Rwanda is looking at creating 1.5 million new jobs by 2024, which roughly translates to 214,000 jobs annually for the next seven years.
To achieve this, the economy is expected to create at least 18,000 jobs per month.
“We will put in place a mechanism to support at least one employment-generating project in each village,” Prime Minister Edouard Ngirente, said in his address to parliament last week on Wednesday.
Job creation was one of the key issues in President Paul Kagame’s manifesto. But in 2010, the government had promised to create 200,000 jobs per year by 2018 — which was not achieved.
From 2011, the government has been creating about 146,000 jobs per year, according to the Integrated Household Living Conditions Survey released in 2015.
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Experts agree that whereas the new target is as ambitious as the old one, Rwanda has the potential and lots of unexploited sectors — such as agribusiness — which can be avenues for job creation.
“It is going to be tough to create 1.5 million jobs, but if it happened, it would propel the country’s economic growth and target to reach middle-income status,” Ismael Byaruhanga, an economic analyst and lecturer at the University of Rwanda, said in an interview.
“More incubation centres need to be developed for the youth and the internship programme currently provided by the government for university graduates needs to be revised to make sure it gives them the skills and experience required by the private sector,” he added.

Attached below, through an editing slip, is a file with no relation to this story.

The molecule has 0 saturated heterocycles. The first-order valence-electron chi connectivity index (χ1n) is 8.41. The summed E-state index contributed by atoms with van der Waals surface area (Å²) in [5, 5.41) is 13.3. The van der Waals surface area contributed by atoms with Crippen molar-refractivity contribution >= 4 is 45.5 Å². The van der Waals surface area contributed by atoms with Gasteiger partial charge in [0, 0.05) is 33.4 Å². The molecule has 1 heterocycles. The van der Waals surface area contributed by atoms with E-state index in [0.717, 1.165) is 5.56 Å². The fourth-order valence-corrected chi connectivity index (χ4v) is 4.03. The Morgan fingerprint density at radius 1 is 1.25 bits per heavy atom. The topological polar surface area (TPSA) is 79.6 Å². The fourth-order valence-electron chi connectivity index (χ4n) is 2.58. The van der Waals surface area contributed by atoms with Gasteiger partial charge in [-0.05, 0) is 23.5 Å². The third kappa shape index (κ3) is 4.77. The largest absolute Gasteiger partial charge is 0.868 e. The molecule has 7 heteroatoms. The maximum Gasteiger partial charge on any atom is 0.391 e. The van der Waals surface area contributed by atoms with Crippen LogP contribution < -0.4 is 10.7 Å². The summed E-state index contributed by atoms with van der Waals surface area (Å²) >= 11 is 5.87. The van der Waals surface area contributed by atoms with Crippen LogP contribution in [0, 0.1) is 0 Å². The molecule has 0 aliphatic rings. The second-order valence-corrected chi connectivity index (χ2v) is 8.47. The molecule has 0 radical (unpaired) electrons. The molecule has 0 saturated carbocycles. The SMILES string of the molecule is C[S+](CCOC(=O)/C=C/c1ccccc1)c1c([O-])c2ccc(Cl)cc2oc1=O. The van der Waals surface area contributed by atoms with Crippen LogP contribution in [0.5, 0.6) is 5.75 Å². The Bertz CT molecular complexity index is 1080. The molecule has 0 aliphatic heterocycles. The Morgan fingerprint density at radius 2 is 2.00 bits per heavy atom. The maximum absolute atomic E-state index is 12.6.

Rwanda’s unemployment rate has been on the increase, but the figures provided by the National Institute of Statistics were found to be contentious.
For a long time, the rate of unemployment in the country was thought to be at only 2.5 per cent, but in May, the National Institute of Statistics admitted that the formula they used was wrong.
The institute adopted a new formula, which found the rate of unemployment to be at 13.5 per cent. They also reported that the combined rate of employment and underemployment was at 37 per cent in 2016.
A report by the government on pay comparisons in the private and public sectors showed that although gross salaries in both sectors are similar, the difference are in the amount of non-salary benefits offered to state employees.
It showed that benefits such as health insurance, paid leave, housing allowances and others are higher in the private sector.
The National Employment Programme says that 77 per cent of the working age population — estimated at about five million people — are farmers and informal sector workers who face low productivity, meagre earnings and unsafe working conditions.